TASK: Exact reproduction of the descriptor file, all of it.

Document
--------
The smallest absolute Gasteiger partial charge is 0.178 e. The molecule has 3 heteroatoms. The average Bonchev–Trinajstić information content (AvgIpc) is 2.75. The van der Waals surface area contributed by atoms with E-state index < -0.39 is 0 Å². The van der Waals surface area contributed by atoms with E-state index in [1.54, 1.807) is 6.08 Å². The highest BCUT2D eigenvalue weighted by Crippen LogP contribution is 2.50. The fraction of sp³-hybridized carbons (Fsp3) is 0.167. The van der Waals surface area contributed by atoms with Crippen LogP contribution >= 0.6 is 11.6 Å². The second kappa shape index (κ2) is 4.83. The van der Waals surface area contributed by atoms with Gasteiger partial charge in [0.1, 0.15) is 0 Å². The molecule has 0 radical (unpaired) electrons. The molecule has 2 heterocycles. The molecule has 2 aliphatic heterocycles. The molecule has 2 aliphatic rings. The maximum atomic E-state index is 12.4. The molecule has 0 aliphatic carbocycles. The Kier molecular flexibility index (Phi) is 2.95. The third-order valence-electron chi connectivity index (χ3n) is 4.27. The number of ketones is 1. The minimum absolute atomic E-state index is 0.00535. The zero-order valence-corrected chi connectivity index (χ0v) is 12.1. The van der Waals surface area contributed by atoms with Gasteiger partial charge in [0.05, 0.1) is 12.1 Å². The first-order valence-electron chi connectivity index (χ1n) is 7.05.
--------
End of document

The smallest absolute Gasteiger partial charge is 0.178 e. The molecule has 3 heteroatoms. The average Bonchev–Trinajstić information content (AvgIpc) is 2.75. The van der Waals surface area contributed by atoms with E-state index < -0.39 is 0 Å². The van der Waals surface area contributed by atoms with E-state index in [1.54, 1.807) is 6.08 Å². The highest BCUT2D eigenvalue weighted by Crippen LogP contribution is 2.50. The fraction of sp³-hybridized carbons (Fsp3) is 0.167. The van der Waals surface area contributed by atoms with Crippen LogP contribution >= 0.6 is 11.6 Å². The second kappa shape index (κ2) is 4.83. The van der Waals surface area contributed by atoms with Gasteiger partial charge in [0.1, 0.15) is 0 Å². The molecule has 0 radical (unpaired) electrons. The molecule has 2 heterocycles. The molecule has 2 aliphatic heterocycles. The molecule has 2 aliphatic rings. The maximum atomic E-state index is 12.4. The molecule has 0 aliphatic carbocycles. The Kier molecular flexibility index (Phi) is 2.95. The third-order valence-electron chi connectivity index (χ3n) is 4.27. The number of ketones is 1. The minimum absolute atomic E-state index is 0.00535. The zero-order valence-corrected chi connectivity index (χ0v) is 12.1. The van der Waals surface area contributed by atoms with Gasteiger partial charge in [0.05, 0.1) is 12.1 Å². The first-order valence-electron chi connectivity index (χ1n) is 7.05.